Claudius Ptolemy in his Geographia (2.10), appears to describe a north to south series starting with the Chamavi "under" whom are the Chatti and Tubanti, and then between these and the Sudetes mountains, thought to be the Erzgebirge, the Teuriochaemae (an otherwise unknown name, but in the place previously inhabited by the Hermanduri and later by the Thuringii, with these three names often thought to be equivalent).[5] But the position of the Chamavi and Tubantes so far to the southeast does not match other sources, and Chamavi also seem to be mentioned under another name in a more expected place, south of the coastal Chauci, and north of the Bructeri, in between Ems and Weser. Confusingly, other tribes normally from the region of the Tubantes, the Chattuari and Chasuarii, are also described as if they are in southern Germany in this passage.[6]

Two third-century sacral inscriptions found near Hadrian's Wall make mention of Tuihanti serving in an auxiliary unit of the Roman army, the Cuneus Frisiorum.[3] (The Frisii was a name applied to all or most tribes north of the Rhine in Roman times, in the same general area of the Tubantes.) The inscriptions say:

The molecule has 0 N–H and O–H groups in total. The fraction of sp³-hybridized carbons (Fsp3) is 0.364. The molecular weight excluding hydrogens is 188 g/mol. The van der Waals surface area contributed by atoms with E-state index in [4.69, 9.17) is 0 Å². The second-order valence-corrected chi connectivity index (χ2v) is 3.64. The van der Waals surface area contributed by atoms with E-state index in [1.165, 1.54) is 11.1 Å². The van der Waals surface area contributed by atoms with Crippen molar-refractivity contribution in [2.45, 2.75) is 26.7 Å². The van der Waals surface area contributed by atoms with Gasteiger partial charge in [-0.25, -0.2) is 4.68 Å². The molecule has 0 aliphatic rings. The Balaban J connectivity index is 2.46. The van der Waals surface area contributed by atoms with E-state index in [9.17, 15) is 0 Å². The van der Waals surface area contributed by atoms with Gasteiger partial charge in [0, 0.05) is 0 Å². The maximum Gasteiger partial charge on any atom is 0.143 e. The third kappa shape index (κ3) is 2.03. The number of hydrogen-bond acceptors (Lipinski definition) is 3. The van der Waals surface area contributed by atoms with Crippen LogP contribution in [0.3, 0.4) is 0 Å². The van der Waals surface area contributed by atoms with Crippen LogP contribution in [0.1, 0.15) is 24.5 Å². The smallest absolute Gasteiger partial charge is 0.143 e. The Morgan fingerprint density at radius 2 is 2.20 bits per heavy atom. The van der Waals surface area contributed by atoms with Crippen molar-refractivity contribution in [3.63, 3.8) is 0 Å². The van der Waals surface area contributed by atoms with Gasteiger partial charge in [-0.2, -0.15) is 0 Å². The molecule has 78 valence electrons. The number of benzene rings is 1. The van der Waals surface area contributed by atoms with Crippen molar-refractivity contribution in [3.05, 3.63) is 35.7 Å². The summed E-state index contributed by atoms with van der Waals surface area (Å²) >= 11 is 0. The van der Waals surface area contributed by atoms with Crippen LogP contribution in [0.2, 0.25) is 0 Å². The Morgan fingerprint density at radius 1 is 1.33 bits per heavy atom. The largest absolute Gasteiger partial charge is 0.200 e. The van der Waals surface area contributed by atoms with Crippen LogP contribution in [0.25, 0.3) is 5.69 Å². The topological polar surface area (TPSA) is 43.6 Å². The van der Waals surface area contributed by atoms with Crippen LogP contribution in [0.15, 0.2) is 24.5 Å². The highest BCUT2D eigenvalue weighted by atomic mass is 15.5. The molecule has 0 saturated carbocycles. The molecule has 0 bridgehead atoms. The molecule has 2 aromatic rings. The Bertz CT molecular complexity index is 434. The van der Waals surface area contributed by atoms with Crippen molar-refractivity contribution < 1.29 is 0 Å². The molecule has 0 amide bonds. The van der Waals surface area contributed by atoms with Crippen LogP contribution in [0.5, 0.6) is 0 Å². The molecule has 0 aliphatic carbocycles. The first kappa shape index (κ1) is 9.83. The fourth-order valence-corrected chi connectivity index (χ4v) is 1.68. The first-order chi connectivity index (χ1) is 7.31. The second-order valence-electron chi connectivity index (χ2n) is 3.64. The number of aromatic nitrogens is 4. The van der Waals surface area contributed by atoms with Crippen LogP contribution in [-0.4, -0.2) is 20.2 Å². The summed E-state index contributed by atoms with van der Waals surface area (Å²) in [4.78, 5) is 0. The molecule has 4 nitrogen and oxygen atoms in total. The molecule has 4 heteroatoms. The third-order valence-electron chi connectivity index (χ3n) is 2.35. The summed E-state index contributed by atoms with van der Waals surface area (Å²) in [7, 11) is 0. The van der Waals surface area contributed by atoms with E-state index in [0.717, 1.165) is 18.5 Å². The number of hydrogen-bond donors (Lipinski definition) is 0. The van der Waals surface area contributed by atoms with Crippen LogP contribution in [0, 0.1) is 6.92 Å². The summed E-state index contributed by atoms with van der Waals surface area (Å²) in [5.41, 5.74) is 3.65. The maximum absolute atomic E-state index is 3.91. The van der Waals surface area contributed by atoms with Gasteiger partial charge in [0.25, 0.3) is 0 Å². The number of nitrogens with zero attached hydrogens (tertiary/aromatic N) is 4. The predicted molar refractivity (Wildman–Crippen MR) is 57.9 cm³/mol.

• "To the god Mars and the two Alaisiagae, and to the divine power of the Emperor, the German tribesmen of Tuihantis of the formation of Frisians of Vercovicium, Severus Alexanders's own, willingly and deservedly fulfilled their vow."
  • "To the god Mars Thinescus and the two Alaisiagae, Beda and Fimmilena, and the divine power of the Emperor, Germans tribemen from Tuihantis willingly and deservedly fulfilled their vow."[7]

"Mars Thingsus" is understood as referring to the Germanic God "Tyr", who was often considered equivalent to Roman Mars, and was associated with the Germanic traditions of assemblies called "Things".

In 308 AD the Tubantes joined the alliance against Constantine the Great during his campaign against the Bructeri.[8]

The name reappears as Tuianti and Tueanti in two acts from 797 and 799 AD concerning the donation of some farms in Twente and Salland to the church of Wichmond, Gelderland.[3]